Courtney Howard is a LAFCA, CCA, OFCS and AWFJ member, as well as a Rotten Tomatometer-approved film critic. Her work has been published on Variety, She Knows and Awards Circuit.
Courtney Howard // Film Critic
Rated R, 1 hour and 49 minutes
Directed by: Martin Campbell
Though pure-grade action films are in danger of becoming homogenized, there’s still a lot of wiggle room for filmmakers to innovate on the ever-popular traumatized assassin archetype. A recent resurgence of Western releases (films like JOHN WICK, ATOMIC BLONDE, GUNPOWDER MILKSHAKE and the soon-to-be-released KATE) rest on the foundation built by badass Hong Kong films before them. Director Martin Campbell’s THE PROTEGE is no exception, but also excels beyond the expected. With a dynamic heroine who is allowed to demonstrate her own agency, the story spun is an exciting, scintillating thrill-ride.
Anna (Maggie Q) is one of the world’s best assassins. She’s always had this latent skill. When she was a child, soldier-of-fortune Moody (Samuel L. Jackson) found her orphaned in Vietnam – right after she killed a bunch of baddies. He adopted her, becoming her handler/ father-figure, training her in the cold art of contract killing. She gets just as much of a kick carrying out hits as she does selling a rare book to high-market clientele through her London-based business front. However, she’s about to face her biggest challenge yet.
Moody turns up dead around the same time as he enlists Anna’s help on a new case involving Lucas Hayes (Dimitar Nikolov), the mysterious, reclusive son of a slain billionaire businessman convicted of war crimes. Her investigation into Lucas’ hidden whereabouts brings her back to Vietnam – a place marked by deep-seated psychological trauma (that you can probably guess without the gratuitously expository flashback tacked onto the third act). As Moody’s old pal Billy Boy (Robert Patrick) exhausts his informational resources, Anna fends off the advances of Michael Rembrandt (Michael Keaton), a private spook hired by a slippery benefactor to put a stop to her investigation. The matter becomes more pressing with each new clue unearthed, as the higher-ups want her dead before she discovers their evil-doings.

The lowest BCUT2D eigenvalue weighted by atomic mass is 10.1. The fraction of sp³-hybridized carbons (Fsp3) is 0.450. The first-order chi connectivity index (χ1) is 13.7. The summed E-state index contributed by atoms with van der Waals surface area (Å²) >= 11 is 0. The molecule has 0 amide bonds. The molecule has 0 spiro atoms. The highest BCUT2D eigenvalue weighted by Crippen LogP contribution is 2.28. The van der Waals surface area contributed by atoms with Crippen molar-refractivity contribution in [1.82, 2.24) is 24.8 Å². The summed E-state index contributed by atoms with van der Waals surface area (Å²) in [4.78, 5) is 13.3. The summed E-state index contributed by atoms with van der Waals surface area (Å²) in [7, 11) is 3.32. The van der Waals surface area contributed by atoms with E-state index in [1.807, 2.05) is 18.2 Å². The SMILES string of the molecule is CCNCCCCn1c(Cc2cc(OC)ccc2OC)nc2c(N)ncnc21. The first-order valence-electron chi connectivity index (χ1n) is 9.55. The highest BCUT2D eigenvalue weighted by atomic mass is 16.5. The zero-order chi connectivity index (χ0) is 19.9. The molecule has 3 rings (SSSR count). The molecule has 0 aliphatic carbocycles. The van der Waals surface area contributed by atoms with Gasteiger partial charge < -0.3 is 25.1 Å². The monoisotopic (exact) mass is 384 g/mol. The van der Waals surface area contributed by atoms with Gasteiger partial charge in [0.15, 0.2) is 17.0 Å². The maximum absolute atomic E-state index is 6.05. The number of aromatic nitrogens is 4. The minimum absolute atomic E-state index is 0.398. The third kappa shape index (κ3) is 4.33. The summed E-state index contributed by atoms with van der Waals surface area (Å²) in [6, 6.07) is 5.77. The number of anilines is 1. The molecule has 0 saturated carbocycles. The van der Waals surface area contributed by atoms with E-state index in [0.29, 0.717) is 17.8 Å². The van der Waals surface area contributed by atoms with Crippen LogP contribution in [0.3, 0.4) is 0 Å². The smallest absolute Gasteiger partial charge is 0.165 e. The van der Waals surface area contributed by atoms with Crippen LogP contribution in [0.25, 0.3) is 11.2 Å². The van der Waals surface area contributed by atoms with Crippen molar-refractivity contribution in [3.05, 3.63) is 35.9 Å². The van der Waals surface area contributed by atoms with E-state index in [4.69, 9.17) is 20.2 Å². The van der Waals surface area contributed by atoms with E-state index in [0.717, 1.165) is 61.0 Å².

Campbell and screenwriter Richard Wenk pull from well-known references within genre filmmaking, but express ingenuity in their homages. The narrative initially grounds Anna and Moody in a LEON: THE PROFESSIONAL-inspired relationship, but blossoms from that backstory. Anna’s jog set to a classic Nina Simone track (“Feeling Good”) recalls POINT OF NO RETURN and that protagonist’s fondness of the singer. Anna and Michael’s spirited, sexy repartee and banter capture the sexual tension and release of BODY HEAT. Q and Keaton’s unflinching, unwavering performances, combined with camera placement and snappy editing, heighten the mood. They have an undeniable heat and scorching chemistry. Their explosive hand-to-hand combat sequence – in which they trash a home and then have sex – is straight out of MR. & MRS. SMITH, yet feels refreshing as we root for these two characters to screw with each other, both literally and figuratively.
Though there are CG-blood squibs a’plenty, action sequences are capably constructed and choreographed. There’s no shaky cam and David Tattersall’s cinematography gives a glossy, polished sheen to the grizzled heroine and gritty underworld. Campbell, who seemingly sleepwalked through his direction of THE FOREIGNER, finds a renewed sense of vigor and vibrancy balancing the character-driven stunt-work. Even the more understated scenes, where Wenk’s dialogue is highlighted, brilliantly crackle and pop in his capable hands.
Yet it’s not exactly free of problems. The narrative relies too heavily on familiar internal stakes for its protagonist. While it’s great her agency is kept at the forefront and isn’t a pandering Strong Female Character type, she’s written as an unbeatable superhero from the jump and there’s little tension from the audience ever doubting her survival. Some of the picture’s buoyancy gets weighed down by unnecessary exposition. And the third act is a tad unwieldy, hobbling itself with a confounding narrative decision.
Still, the film’s unique, creative spins on the action genre – in which it’s increasingly difficult to be different – deliver an overall satisfying conclusion and impactful punch.
Grade: 3.5/ 5
THE PROTEGE opens in theaters on August 20.